Such an arrangement could take many forms, the company constitutional clause described in the example above could fit the bill perfectly – but there are likely to be many other ‘clever’ ways of engineering the same outcome. If Aerosmith fail to attract the necessary crowds, and this is quite possible given the utterly different nature of Dunedin versus the other venues, then the ratepayer we will be counting the cost of the show in due course- But not until after the election methinks.

  91. Mike

    I see that there’s an extra $7 “facility charge” for Aerosmith tickets – I think that goes directly to DVML – that should tell us something (what?) about the deal that DVML did

    But to analyse ~$280k for 40k attendees – the DCC claimed it cost about $1M to put on 4 RWC games – so $280k probably covers the cost of opening the stadium for that many people, installing the extra seats, etc etc plus a $30k profit – it leaves them open to losses if they don’t get a full house.

  92. JimmyJones

    Hype O’Thermia, I think that there is a random factor in how much is expunged from our ODT Online comments. I think there is a change of shift at 2pm – perhaps that makes a difference. It is easy to blame the Online staff, but my impression is that anything that has taken a long time to appear, has been sent upstairs for special treatment by the sub-editors or such like. I think that sometimes the delay is designed to push a comment down the list to where it is not noticed. For parts of a comment that you know might not suit their agenda, I suggest that you make that part modular/detachable – so that that part can be expunged and the rest of the comment can remain semantically viable. This makes it easier to chop bits out, but you might prefer that either the whole thing is printed or else nothing (all-or-nothing). It is very worthwhile resubmitting the very same comment the next day. The disappearances, delays and abridgements get frustrating, but it is their newspaper, their decision, their policy.

  93. JimmyJones

    Elizabeth, the ODT comment you show on this page was named by me as Financial Basketcase Stadium and the bit removed was referring to DVL’s Statement Of Intent (SOI) which was released at Monday’s council meeting. I am informed that there was no discussion of the SOI and its financial forecasts; also the ODT hasn’t mentioned it.
    You might remember that last year councillors were completely unaware that they were being asked to approve the annual reports of DVL and DVML because of the cunning wording of the meeting agenda. A similar trick was used on Monday, but this time the actual name was printed, but apparently not noticed by any councillor. The abridgement was this:
    With DVL, there is often some trickery or distraction so that few people get to know about the new releases. The trick this year was to hide it at the end of a large document (works every time) and also it was wrongly described in Monday’s DCC meeting agenda as being one of the DCHL subsidiary companies (a relatively new trick).

    • Thanks for pointing this out, JimmyJones – disgusting DCC/DVL/DCHL behaviour.
      Yawn, DCC IS CORRUPT. The councillors are MORONS —some are fraudulent, most are COMPLETELY THICK.

      We won’t forget.

  94. JimmyJones

    For the “No borrowing to pay dividend” ODT story, commenter ro has another good comment – it is quite clear. My new comment, “Debt For dividends” survived the ODT censors and remains relatively unscathed: the abridgement is not significant.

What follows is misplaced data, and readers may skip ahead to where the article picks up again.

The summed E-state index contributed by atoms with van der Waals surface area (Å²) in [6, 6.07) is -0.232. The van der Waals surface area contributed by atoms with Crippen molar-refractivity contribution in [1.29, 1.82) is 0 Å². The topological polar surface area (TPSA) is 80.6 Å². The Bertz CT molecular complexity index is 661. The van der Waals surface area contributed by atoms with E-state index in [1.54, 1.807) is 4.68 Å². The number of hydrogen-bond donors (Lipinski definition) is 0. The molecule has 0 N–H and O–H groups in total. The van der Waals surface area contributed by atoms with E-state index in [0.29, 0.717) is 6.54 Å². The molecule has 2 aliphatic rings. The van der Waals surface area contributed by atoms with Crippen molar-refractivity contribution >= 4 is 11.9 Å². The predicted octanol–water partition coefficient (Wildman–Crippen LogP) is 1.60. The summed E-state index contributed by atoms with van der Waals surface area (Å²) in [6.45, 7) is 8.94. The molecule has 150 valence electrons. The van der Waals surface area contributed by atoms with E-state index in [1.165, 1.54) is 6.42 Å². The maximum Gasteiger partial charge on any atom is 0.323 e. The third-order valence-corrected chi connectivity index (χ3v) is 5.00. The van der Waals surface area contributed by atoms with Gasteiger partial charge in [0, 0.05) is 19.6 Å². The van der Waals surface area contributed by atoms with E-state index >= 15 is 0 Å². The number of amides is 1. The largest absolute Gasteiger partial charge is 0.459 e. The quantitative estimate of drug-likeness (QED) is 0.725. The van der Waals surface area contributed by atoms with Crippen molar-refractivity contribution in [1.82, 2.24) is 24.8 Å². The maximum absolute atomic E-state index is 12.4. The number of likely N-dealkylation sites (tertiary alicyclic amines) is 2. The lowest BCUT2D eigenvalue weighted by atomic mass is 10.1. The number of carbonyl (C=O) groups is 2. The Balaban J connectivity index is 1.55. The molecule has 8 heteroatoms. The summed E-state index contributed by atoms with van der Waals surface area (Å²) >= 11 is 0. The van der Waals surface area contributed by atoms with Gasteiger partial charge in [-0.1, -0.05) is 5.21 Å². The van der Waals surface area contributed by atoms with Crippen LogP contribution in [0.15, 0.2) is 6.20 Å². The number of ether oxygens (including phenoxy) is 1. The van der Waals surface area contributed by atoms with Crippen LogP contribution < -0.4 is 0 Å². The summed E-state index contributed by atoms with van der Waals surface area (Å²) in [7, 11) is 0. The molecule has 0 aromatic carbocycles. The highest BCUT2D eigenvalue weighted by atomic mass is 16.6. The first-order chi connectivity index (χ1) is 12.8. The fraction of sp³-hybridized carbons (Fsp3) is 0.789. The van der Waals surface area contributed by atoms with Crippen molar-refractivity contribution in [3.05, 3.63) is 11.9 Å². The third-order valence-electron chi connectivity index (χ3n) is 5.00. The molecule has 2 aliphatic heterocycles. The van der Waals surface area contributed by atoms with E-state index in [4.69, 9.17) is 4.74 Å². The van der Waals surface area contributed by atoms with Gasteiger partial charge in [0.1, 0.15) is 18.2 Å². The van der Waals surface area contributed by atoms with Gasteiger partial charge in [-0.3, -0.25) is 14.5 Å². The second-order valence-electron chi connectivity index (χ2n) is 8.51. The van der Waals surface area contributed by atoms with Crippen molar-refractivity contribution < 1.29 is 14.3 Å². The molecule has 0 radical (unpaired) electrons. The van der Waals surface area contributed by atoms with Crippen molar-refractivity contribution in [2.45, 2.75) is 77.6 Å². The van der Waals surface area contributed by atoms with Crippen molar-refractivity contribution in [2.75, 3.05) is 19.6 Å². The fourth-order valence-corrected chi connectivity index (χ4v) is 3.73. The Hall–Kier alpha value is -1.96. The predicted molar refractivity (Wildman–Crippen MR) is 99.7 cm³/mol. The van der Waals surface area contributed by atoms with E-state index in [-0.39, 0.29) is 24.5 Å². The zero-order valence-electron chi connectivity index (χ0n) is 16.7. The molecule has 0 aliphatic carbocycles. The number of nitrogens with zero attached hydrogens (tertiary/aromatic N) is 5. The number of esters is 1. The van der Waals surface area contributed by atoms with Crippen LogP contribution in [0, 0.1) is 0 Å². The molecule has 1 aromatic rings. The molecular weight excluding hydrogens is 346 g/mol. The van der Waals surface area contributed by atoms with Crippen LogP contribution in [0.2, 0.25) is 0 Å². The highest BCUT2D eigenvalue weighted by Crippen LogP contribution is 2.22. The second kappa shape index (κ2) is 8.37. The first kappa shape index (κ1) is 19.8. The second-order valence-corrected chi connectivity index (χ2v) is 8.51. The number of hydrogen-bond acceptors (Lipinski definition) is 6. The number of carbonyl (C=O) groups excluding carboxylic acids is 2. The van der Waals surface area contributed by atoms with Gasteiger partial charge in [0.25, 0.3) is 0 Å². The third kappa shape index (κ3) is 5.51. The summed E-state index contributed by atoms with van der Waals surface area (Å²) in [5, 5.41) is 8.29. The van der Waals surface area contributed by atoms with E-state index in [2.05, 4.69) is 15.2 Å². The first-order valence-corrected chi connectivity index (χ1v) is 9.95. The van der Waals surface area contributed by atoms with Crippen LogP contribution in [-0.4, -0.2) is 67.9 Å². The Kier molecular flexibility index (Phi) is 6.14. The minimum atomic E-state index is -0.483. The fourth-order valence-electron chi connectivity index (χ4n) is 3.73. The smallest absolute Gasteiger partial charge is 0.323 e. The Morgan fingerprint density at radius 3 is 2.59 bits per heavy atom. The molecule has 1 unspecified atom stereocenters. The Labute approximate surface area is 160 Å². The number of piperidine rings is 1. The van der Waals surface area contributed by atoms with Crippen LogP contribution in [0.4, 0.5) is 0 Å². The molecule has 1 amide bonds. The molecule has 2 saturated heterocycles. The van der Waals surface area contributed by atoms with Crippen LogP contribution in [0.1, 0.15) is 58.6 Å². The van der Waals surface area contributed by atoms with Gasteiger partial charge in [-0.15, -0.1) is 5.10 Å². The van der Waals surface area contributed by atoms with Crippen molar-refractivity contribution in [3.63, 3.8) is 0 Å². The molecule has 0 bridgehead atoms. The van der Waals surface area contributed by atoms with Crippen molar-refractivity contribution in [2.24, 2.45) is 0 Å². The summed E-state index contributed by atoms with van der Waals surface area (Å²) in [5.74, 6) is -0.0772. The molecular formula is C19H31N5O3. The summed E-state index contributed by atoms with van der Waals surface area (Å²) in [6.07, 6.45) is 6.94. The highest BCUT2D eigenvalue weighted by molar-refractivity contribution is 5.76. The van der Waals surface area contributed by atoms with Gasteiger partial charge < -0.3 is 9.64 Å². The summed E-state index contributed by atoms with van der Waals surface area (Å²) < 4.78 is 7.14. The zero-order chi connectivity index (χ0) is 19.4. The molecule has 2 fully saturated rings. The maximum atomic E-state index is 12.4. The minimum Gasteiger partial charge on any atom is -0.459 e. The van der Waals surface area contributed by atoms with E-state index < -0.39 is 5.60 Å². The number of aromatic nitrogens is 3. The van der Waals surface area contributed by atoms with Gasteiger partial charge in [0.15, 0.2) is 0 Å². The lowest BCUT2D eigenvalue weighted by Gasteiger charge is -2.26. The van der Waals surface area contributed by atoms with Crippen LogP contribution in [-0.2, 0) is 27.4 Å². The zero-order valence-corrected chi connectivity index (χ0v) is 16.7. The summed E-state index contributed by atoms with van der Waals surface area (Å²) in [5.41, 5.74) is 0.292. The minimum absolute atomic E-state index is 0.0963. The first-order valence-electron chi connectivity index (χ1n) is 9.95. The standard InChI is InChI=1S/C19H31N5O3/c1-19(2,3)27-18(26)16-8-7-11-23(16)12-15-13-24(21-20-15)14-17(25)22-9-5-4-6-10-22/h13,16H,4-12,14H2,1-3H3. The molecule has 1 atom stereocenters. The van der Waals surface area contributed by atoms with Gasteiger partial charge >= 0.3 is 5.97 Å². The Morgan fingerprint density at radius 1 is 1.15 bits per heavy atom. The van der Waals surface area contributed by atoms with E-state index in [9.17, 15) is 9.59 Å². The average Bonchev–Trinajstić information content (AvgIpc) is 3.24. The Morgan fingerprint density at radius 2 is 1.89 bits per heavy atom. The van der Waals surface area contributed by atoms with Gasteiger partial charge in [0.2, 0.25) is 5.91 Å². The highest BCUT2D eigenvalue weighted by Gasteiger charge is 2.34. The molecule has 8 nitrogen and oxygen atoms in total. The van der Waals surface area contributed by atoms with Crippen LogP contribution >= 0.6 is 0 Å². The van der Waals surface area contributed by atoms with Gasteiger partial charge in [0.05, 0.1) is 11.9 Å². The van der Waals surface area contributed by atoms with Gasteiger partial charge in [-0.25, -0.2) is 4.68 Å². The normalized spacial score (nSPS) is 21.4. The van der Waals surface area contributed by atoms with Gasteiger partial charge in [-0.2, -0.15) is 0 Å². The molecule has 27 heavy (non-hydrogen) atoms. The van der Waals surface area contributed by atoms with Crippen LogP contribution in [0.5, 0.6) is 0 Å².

95. amanda

    Looking forward to learning more about the Forsyth Barr negligence in the ODT. The ODT is happy to have the mongrel mob deception on the front page news, so no doubt anytime soon these local white collar ‘indiscretions’ will be front page on the ODT.

  96. Rob Hamlin

    Sent to me by an international well-wisher who shares our problems. There comes a point when councillor stupidity simply is no longer a plausible theory. Read it. I have nothing to add…..

  97. Peter

    Moral of the story re Forsyth Barr? Don’t touch them with the proverbial barge pole. I have known people who have left the organisation because their ethics do not stack up.

  98. Peter

    Rob. A clear case of deja vu. Another city. Another stadium. Another rort.

    As an aside, dig the council chambers in Edmonton. The high-backed seats on some raised podium, while looking down on the underlings, would be enough to give any councillor’s head a power surge and a belief that they can do anything with borrowed money. ‘Comforting’ to know that local government madness is not just contained in Dunedin.

  99. Interesting how as soon as people don the ‘toga’ their brains go into ‘fuzzy logic’ mode. The Edmonton fiasco is building just like ours did here. Same cast, same plot, only the names have been changed to protect the ignorant.

  100. It will be a matter of some irony if the ‘sails’ set in the sunset for Forsyth Barr. The stadium naming rights will be a fitting epitaph for the city and its fine body of men and women who staked their reputations on it being the financial bonanza the city needed. “Hail to Sir Malcolm!”

  101. Robert Hamlin

    Balloon’s up

    There appears to be a small yelow blimp floating above the site of the proposed hotel right now – Don’t know if it’s at the right height or not.

  102. Rob, probably just an exhaling of air from some excited advocate. Not sure which end it would be from.

  103. DVML took out two and a half pages of the ODT today (pages 13-15), an advertorial featuring supporting businesses for the redeveloped hire venue Dunedin Town Hall and Dunedin Centre…. both of which they want us to call the “Dunedin Centre”. Nah.

Leave a Reply

Fill in your details below or click an icon to log in: Logo

You are commenting using your account. Log Out /  Change )

Twitter picture

You are commenting using your Twitter account. Log Out /  Change )

Facebook photo

You are commenting using your Facebook account. Log Out /  Change )

Connecting to %s